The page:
By Robert Taylor

I always start my media training by telling delegates that the lessons they're about to learn will help them not just in media interviews but throughout their lives. That's because we live in the Twitter age, where it's ever more important to communicate short, sharp impactful messages that really stand out from the crowd - the very skills that media training teaches.

The two aspects of great media interviews are also the hallmarks of great communication generally: know what you want to say, and say it well.

Consider the volume of information that passes in front of people every day of the year. The vast majority goes to waste, with people remembering and acting upon a tiny fraction of it - perhaps 1%. So for the person giving this information, or doing the communicating, that 1% must be the most important thing they want to say.

The simpler your message the better. Think of these great one-liners: "We will fight them on the beaches"; "I have a dream"; "Ich bin ein Berliner"; "The lady's not for turning"; "Tough on crime and tough on the causes of crime". They stand the test of time precisely because they are simple and memorable, requiring no interpretation - qualities that apply whether you're selling widgets or explaining why people should vote for you.

But a good message needs to be backed up by evidence. It's all very well proclaiming that your idea will revolutionise people's lives, but you've got to answer "how?". That's where examples come in. Good human examples, with plenty of rich, colourful detail, are often the difference between a poor media interview and a good one - especially when backed up by a killer fact or statistic. Without them, people are left with an impressive-sounding but empty message. And their natural response is to say: "Yeah, right!".

But getting your message right is only half the battle. How you say it is just as important. The best tone of voice for a media interview is also perfect for life generally: intelligent and sincere, warm and enthusiastic.

We've all heard people saying things that make perfect sense - but we don't want to agree with them because, frankly, we don't like them. Richard Dawkins is the perfect example of this. He is fearsomely bright, knowledgeable and articulate. His arguments often appear irrefutable. But he fails to convince as many people as he might because he comes across as dismissive and condescending towards those who think differently ... and horribly smug.

When you're trying to argue your case you don't succeed by trashing those with a different view. Rather, you give a little. You show that you understand why people might have that view, and then you warmly and diplomatically express your own view. Listen to radio debates, and you hear people losing arguments all the time even though they have logic on their side - because listeners simply don't warm to them. Being likeable is equally important whether you're trying to win your colleagues over to a new way of working, or whether you're debating with a fellow guest on Newsnight.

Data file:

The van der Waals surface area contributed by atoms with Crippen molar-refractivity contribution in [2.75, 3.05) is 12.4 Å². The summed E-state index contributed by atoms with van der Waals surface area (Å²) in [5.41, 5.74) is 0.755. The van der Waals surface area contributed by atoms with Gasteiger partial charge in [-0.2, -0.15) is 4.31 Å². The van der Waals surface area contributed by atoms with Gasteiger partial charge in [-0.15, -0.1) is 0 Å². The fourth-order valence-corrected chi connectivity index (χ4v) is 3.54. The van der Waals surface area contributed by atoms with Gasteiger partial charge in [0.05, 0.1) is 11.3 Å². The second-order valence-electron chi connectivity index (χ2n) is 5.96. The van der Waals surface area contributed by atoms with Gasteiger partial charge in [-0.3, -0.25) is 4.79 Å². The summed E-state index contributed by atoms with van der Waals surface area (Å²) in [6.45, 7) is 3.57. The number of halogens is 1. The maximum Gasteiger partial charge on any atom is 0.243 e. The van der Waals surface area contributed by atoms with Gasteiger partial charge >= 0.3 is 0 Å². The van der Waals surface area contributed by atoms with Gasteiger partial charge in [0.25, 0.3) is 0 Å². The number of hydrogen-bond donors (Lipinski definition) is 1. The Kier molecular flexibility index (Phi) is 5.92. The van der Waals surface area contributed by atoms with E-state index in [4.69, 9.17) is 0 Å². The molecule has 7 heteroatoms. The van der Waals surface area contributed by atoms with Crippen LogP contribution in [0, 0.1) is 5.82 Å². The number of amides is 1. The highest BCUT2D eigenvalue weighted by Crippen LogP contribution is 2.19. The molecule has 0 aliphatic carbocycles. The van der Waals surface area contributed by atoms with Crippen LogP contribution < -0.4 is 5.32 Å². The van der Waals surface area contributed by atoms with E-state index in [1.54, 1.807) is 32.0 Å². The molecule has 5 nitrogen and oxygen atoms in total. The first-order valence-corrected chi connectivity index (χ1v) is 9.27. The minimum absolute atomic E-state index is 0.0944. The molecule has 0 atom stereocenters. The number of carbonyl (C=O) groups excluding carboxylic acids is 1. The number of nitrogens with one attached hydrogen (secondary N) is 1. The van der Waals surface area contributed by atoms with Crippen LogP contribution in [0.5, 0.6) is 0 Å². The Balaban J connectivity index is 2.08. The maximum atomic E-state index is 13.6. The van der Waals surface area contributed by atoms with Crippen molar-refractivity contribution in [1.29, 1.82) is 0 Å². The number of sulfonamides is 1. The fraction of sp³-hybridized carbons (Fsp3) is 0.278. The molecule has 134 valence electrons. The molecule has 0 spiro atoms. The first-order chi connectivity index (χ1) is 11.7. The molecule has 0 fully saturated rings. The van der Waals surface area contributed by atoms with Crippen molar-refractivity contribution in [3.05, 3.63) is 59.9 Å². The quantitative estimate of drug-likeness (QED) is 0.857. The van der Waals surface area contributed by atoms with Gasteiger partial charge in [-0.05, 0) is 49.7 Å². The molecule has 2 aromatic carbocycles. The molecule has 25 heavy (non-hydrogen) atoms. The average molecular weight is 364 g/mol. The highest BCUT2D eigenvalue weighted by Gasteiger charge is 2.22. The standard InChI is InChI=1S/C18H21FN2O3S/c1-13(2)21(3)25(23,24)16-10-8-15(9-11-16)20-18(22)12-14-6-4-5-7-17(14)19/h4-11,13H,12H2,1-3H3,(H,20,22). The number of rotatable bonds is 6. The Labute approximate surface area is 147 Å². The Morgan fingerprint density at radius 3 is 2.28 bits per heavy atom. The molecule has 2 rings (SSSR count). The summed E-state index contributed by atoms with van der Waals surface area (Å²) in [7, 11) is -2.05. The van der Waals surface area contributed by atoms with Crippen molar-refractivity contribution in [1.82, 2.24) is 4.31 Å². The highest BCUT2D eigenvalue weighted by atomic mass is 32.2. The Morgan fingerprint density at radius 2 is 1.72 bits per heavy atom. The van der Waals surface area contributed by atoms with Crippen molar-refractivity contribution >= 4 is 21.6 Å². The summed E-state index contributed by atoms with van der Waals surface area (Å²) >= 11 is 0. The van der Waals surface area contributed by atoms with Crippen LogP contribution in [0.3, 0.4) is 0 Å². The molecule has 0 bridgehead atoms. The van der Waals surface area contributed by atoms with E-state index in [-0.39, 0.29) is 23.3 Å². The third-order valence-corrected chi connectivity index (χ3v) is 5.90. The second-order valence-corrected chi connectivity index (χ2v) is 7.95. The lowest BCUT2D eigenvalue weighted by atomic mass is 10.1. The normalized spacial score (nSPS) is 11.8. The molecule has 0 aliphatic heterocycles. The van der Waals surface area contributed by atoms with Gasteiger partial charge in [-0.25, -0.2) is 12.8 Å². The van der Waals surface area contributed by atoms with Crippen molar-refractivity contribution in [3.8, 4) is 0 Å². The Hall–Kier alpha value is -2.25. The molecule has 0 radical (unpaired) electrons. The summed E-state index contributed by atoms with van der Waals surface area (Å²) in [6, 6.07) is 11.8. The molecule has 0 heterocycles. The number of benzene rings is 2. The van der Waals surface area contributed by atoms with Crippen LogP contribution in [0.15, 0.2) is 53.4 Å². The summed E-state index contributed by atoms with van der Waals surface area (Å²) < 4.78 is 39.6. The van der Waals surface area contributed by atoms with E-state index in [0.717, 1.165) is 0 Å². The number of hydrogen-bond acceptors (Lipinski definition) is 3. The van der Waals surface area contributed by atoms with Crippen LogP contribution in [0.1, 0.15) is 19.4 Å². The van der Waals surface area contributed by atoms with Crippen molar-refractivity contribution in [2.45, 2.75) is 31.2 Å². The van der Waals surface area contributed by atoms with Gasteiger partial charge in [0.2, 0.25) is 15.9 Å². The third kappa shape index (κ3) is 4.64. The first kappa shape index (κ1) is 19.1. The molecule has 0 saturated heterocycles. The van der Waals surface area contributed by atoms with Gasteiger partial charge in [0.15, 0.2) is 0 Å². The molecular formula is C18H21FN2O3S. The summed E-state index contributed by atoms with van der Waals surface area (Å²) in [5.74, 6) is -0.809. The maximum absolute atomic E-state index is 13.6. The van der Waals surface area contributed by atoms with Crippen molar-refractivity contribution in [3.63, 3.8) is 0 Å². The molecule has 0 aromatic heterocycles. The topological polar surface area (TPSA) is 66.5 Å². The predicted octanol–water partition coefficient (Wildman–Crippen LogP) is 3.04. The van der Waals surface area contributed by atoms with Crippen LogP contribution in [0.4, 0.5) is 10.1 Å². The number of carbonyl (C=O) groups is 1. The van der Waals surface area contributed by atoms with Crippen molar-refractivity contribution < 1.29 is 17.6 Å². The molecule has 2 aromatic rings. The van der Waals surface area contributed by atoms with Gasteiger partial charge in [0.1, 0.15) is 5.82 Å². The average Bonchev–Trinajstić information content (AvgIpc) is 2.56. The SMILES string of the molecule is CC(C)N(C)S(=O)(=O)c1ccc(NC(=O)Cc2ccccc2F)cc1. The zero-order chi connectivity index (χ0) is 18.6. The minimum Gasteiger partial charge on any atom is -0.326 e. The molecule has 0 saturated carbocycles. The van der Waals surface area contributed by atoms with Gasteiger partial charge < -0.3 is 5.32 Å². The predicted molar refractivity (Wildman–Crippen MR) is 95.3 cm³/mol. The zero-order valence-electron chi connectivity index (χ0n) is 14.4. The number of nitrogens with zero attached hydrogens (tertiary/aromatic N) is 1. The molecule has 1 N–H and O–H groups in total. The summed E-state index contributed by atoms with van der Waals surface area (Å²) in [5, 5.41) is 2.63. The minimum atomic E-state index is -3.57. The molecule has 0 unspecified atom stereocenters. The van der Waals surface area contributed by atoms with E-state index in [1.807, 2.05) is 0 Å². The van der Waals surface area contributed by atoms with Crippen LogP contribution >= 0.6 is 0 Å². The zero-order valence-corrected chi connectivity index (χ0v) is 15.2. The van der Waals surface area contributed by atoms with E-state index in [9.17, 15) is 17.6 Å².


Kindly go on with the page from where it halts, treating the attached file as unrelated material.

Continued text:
How many times do you hear people say "look on the bright side"? When you hear someone say this, take note; they are using a media training technique called "bridging". Knowing that your audience will only remember and act upon a fraction of what you say, you should waste as little time as possible talking about things unrelated to your key message. This means "bridging" back to your messages. Don't worry if it sounds repetitive. After all, your message will only sink in once your audience has heard it a few times.

I once heard Peter Mandelson talking about this, and because his message was succinct and powerful, I remember it 15 years later word for word. "It's only when you are sick to death of repeating the same message over and over again," he said, "that your audience is just beginning to be receptive to it." So take every opportunity you can to bridge to your message. "Look on the bright side" is an example of how people bridge in ordinary conversations from a negative to a positive. It's an invaluable technique to have at your disposal.

I keep my media training as simple as possible, basing it on a few key lessons, each applicable throughout business life. And as I always say, interview techniques are merely microcosms of how we should communicate every day of the week.

About The Author

Robert Taylor is a Media Trainer/Media Skills Specialist & Keynote Speaker.

To book Robert contact him via Robert@RobertTaylorInternational.com